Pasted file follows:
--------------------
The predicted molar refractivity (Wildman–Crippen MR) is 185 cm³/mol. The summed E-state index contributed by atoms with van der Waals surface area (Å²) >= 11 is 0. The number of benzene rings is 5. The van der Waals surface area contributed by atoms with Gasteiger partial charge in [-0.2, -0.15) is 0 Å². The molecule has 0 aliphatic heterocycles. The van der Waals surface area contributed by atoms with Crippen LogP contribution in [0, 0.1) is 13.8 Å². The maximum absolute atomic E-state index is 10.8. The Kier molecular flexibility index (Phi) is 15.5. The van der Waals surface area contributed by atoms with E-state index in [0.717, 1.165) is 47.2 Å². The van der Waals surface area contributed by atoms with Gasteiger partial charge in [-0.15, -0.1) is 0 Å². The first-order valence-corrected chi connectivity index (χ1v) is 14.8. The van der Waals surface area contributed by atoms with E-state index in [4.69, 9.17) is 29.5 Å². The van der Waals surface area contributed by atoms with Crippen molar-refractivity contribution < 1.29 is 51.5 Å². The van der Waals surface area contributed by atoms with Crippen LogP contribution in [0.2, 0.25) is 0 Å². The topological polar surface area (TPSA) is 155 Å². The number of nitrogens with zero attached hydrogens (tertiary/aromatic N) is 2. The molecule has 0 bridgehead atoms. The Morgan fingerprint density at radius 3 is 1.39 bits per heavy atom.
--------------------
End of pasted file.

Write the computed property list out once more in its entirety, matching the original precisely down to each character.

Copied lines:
The predicted molar refractivity (Wildman–Crippen MR) is 185 cm³/mol. The summed E-state index contributed by atoms with van der Waals surface area (Å²) >= 11 is 0. The number of benzene rings is 5. The van der Waals surface area contributed by atoms with Gasteiger partial charge in [-0.2, -0.15) is 0 Å². The molecule has 0 aliphatic heterocycles. The van der Waals surface area contributed by atoms with Crippen LogP contribution in [0, 0.1) is 13.8 Å². The maximum absolute atomic E-state index is 10.8. The Kier molecular flexibility index (Phi) is 15.5. The van der Waals surface area contributed by atoms with E-state index in [0.717, 1.165) is 47.2 Å². The van der Waals surface area contributed by atoms with Gasteiger partial charge in [-0.15, -0.1) is 0 Å². The first-order valence-corrected chi connectivity index (χ1v) is 14.8. The van der Waals surface area contributed by atoms with E-state index in [4.69, 9.17) is 29.5 Å². The van der Waals surface area contributed by atoms with Crippen molar-refractivity contribution < 1.29 is 51.5 Å². The van der Waals surface area contributed by atoms with Crippen LogP contribution in [0.2, 0.25) is 0 Å². The topological polar surface area (TPSA) is 155 Å². The number of nitrogens with zero attached hydrogens (tertiary/aromatic N) is 2. The molecule has 0 bridgehead atoms. The Morgan fingerprint density at radius 3 is 1.39 bits per heavy atom.